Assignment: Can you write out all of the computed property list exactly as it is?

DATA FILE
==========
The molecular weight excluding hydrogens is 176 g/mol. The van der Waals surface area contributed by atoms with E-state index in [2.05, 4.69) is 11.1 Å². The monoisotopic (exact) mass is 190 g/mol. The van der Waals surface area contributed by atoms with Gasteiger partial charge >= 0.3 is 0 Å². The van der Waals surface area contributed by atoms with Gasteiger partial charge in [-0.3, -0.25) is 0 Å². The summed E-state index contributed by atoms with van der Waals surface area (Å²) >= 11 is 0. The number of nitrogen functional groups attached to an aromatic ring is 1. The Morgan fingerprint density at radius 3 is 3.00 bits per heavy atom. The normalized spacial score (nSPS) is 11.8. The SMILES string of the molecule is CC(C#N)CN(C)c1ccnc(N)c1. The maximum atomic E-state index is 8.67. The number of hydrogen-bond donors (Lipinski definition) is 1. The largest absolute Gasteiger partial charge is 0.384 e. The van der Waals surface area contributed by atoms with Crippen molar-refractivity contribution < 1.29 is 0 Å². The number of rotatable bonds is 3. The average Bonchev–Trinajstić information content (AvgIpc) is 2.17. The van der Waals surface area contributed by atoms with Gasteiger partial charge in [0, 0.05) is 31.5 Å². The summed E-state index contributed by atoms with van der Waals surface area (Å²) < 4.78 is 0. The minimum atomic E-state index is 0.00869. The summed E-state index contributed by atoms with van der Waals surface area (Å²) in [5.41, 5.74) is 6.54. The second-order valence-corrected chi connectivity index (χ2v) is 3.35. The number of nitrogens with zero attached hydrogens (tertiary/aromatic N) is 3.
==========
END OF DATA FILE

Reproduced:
The molecular weight excluding hydrogens is 176 g/mol. The van der Waals surface area contributed by atoms with E-state index in [2.05, 4.69) is 11.1 Å². The monoisotopic (exact) mass is 190 g/mol. The van der Waals surface area contributed by atoms with Gasteiger partial charge >= 0.3 is 0 Å². The van der Waals surface area contributed by atoms with Gasteiger partial charge in [-0.3, -0.25) is 0 Å². The summed E-state index contributed by atoms with van der Waals surface area (Å²) >= 11 is 0. The number of nitrogen functional groups attached to an aromatic ring is 1. The Morgan fingerprint density at radius 3 is 3.00 bits per heavy atom. The normalized spacial score (nSPS) is 11.8. The SMILES string of the molecule is CC(C#N)CN(C)c1ccnc(N)c1. The maximum atomic E-state index is 8.67. The number of hydrogen-bond donors (Lipinski definition) is 1. The largest absolute Gasteiger partial charge is 0.384 e. The van der Waals surface area contributed by atoms with Crippen molar-refractivity contribution < 1.29 is 0 Å². The number of rotatable bonds is 3. The average Bonchev–Trinajstić information content (AvgIpc) is 2.17. The van der Waals surface area contributed by atoms with Gasteiger partial charge in [0, 0.05) is 31.5 Å². The summed E-state index contributed by atoms with van der Waals surface area (Å²) < 4.78 is 0. The minimum atomic E-state index is 0.00869. The summed E-state index contributed by atoms with van der Waals surface area (Å²) in [5.41, 5.74) is 6.54. The second-order valence-corrected chi connectivity index (χ2v) is 3.35. The number of nitrogens with zero attached hydrogens (tertiary/aromatic N) is 3.